• his, her, its, their: su, sus
  • our: nuestro, nuestros, nuestra, nuestras
  • your (plural): vuestro, vuestros, vuestra, vuestras



Este es mi libro.

This is my book.

Spanish Prepositional Pronouns

Grammar note: Prepositional pronouns are used to replace a noun that appears after a preposition (at, for, from, etc.).

Only two pronouns in Spanish change following a preposition:

  1. Yo becomes (I becomes me).
  2. becomes ti (you).

The rest of the Spanish prepositional pronouns will be the same as the subject pronouns. Like here:

/Esto es para , esto es para ti, y esto es para ella./ [This is for me, this is for you, and that is for her.]

Exception: A preposition con (with) is a comitative form, and it changes to conmigo and ti to contigo.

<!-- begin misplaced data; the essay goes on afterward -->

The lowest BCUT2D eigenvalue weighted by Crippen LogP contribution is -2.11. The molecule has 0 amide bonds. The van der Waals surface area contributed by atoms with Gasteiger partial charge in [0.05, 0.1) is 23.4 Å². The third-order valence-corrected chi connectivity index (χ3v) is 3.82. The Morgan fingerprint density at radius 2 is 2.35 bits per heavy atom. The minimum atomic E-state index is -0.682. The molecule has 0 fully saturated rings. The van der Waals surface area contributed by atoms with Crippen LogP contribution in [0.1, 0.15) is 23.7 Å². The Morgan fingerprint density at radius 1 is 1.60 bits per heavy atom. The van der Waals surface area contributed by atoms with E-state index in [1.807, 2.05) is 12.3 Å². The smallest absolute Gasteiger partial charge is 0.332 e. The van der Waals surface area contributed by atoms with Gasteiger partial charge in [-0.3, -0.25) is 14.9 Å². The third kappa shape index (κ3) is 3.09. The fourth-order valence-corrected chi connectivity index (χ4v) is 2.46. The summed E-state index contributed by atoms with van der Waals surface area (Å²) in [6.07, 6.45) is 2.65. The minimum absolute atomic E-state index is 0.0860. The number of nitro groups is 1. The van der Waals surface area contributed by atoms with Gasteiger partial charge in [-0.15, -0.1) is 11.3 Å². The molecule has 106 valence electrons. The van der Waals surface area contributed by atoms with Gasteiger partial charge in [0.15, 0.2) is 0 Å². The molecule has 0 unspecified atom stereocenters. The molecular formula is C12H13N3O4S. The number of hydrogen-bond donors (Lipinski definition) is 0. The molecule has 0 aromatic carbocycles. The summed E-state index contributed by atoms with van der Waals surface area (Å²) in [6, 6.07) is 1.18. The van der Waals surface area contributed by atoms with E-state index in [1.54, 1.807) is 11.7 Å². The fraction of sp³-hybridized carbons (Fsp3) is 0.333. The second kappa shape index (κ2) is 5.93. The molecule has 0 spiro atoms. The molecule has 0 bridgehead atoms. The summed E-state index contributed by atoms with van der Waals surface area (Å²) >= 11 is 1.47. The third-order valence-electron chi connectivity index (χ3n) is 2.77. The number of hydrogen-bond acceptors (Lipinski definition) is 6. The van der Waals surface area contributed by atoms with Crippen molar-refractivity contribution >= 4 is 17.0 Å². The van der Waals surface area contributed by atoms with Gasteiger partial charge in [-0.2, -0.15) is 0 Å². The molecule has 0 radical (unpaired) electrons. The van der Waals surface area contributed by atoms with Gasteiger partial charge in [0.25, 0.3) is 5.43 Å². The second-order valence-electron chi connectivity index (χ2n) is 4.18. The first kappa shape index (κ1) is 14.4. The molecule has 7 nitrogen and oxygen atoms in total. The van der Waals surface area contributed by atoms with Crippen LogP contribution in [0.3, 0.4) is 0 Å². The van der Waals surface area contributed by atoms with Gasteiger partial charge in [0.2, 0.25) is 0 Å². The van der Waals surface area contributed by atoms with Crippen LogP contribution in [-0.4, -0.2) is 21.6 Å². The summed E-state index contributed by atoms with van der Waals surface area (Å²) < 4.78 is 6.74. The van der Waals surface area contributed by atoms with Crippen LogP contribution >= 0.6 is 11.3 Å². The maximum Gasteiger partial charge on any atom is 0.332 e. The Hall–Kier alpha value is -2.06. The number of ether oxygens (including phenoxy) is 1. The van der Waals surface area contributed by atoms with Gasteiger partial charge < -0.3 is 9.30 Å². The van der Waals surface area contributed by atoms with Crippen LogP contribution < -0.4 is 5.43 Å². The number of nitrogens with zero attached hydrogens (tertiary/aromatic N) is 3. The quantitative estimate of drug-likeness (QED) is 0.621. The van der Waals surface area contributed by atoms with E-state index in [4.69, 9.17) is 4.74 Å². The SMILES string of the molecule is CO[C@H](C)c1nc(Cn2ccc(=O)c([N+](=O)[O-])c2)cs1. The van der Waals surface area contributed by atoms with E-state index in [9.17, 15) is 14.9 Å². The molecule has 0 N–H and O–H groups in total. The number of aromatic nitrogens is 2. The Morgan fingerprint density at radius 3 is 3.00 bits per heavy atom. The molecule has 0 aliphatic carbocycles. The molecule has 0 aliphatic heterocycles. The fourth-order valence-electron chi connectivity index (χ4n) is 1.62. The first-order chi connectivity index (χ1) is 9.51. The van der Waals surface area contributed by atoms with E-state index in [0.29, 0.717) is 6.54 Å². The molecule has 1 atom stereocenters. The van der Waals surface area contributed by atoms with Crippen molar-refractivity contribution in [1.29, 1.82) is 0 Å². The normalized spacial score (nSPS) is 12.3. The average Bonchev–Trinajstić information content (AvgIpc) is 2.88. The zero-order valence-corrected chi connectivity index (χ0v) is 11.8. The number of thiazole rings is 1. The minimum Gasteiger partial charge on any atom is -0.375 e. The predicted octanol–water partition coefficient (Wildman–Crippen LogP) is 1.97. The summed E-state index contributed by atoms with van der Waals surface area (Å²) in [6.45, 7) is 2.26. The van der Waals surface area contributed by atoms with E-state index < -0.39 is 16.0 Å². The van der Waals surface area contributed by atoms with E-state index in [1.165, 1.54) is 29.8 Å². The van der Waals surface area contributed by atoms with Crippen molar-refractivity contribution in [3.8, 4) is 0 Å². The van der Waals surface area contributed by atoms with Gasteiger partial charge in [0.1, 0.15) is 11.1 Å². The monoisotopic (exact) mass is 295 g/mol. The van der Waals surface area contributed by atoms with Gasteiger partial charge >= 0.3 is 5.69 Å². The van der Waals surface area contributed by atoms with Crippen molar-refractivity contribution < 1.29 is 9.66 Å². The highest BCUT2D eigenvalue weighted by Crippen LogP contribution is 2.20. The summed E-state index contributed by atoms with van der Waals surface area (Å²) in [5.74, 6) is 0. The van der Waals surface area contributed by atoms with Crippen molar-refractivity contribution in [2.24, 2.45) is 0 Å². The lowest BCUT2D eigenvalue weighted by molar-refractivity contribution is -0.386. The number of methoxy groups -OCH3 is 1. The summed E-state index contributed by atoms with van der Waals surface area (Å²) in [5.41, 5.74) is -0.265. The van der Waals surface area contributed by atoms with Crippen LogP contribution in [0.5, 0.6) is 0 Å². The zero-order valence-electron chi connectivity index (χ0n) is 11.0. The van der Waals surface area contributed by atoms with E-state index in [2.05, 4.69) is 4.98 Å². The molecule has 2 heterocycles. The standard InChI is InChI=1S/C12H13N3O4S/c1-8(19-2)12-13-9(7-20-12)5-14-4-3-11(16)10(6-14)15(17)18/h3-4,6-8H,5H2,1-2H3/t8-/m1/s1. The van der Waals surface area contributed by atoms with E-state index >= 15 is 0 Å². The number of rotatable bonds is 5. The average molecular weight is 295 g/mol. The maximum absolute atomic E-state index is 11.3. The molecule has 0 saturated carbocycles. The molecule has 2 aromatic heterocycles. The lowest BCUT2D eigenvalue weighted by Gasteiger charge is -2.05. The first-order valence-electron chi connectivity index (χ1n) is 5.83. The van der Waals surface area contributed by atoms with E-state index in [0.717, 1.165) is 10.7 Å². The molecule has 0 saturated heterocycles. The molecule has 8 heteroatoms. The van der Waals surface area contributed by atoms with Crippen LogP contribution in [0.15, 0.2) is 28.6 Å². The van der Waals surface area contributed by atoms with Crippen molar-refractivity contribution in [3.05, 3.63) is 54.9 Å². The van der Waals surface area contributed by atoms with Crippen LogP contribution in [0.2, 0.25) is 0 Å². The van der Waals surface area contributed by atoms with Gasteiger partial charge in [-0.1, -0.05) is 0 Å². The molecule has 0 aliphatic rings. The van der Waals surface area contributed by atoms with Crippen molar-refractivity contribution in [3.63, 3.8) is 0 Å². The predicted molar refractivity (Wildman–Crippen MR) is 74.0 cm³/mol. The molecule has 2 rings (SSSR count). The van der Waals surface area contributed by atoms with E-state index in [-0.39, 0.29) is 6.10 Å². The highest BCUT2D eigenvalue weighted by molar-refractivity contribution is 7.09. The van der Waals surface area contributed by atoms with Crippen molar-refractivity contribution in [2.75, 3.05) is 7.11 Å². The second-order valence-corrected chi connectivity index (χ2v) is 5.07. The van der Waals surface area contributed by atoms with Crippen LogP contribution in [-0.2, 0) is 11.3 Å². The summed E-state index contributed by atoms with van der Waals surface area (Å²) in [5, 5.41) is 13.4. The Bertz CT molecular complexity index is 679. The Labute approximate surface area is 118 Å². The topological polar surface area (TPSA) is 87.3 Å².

¿Quieres venir conmigo?

Do you want to go with me?

Spanish Direct Object Pronouns

Grammar note: The direct object of a sentence is the recipient of the action. So, for example, in the sentence “I see you,” the pronoun “you” is the direct object, because it receives the action of seeing. As such, direct object pronouns are used instead of nouns to refer to the direct object in a sentence.

Here are Spanish direct object pronouns:

  • me: me
  • you: te
  • him, her, it: lo, la
  • us: nos
  • you: os
  • them: los, las (can be either people or items)

Note that when it comes to using direct object pronouns, Spanish has a different sentence structure than English: Subject – Direct Object Pronoun – Verb. So, you need to place the direct object pronoun before the verb. Take a look:



Lisa lo ve.

Lisa sees him.

Spanish Reflexive Pronouns

Grammar note: Reflexive pronouns are used when the subject of a sentence is performing an action on itself. In Spanish, a reflexive verb is used when the subject and object are the same and usually expresses something that you do to yourself.